BASF AG has exited the race to gain market share with polyetherketone resins, leaving one horse in a contest with a fat purse. BASF of Ludwigshafen, Germany, recently announced it would end its attempt to break into the market for polyketones, and would stop production and marketing of polyaryletherketone (PEKEKK) resins.
Victrex Ltd., with its polyetheretherketone resins, now claims to be the sole supplier of PEK resins in the world, and is expanding its production facilities by 50 percent.
Victrex of Lancashire, England, introduced PEEK resins commercially in 1981, when it was a unit of ICI Chemicals. The company was taken private in a management buyout in 1993.
Victrex, now with annual sales of $50 million, has offices in Frankfurt, Germany, and West Chester, Pa.
The firm went public in December, with a stock offering on the London Stock Exchange. It
does not sell shares or American Depositary Receipts in the United States.
As it went public, Victrex announced it would invest $9 million to increase its production capacity from 20 million pounds to 30 million pounds a year to meet growing demand.
While other firms - including BASF and Amoco Chemical Co. - have used pilot production plants to produce small quantities of polyketones, Dan Lazas, U.S. Commercial Director for Victrex, said his company has had the edge because it is a founder of the business and a primary developer of markets and applications for the polymers. Executives for BASF and Amoco could not be reached for comment.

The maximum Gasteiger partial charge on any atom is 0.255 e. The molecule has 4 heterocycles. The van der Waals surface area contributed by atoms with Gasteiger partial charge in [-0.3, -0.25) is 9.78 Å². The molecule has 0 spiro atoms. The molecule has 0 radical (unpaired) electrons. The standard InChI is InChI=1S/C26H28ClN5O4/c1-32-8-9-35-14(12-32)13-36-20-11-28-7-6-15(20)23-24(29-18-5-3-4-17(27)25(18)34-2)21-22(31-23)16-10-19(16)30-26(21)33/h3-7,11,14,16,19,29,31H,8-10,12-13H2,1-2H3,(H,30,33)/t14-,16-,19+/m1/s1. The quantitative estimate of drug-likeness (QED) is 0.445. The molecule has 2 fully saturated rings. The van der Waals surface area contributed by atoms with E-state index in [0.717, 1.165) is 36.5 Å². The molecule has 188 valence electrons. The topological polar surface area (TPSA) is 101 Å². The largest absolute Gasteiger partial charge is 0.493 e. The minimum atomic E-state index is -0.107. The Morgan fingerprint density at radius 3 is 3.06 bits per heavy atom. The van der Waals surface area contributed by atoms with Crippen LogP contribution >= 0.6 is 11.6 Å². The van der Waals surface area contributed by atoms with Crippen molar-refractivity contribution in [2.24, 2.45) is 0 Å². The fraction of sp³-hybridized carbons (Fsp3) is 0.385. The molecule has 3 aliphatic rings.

``With only 20 million pounds of production, it is obvious that it's a small market, and we have been in a position so that it would be a long process for anyone to catch up to us,'' Lazas said in an interview by telephone Feb. 7.
While the market may be small, as the company's plans for expansion indicates, it is growing, he said.
Victrex is counting on new uses and applications for its PEEK resins in industrial, transportation, electronic and medical markets, he said.
With other polyketone makers out of the business, Lazas said his company's resins now compete primarily with polyimide and fluoropolymer resins, metals and ceramics.
However, he claimed, PEEK's performance characteristics, which include chemical and wear resistance, coupled with its ease of processing, give it a competitive edge even at its high cost: A 550-pound order of the company's basic, unfilled PEEK costs $35.20 a pound.
Plastics News began using prices for PEKEKK resins in its pricing chart in 1994 at the request of BASF. With its exit from the business, Plastics News has dropped the price listing for those resins. PEEK resin prices now reflect Victrex's list prices, and are provided as a service to readers.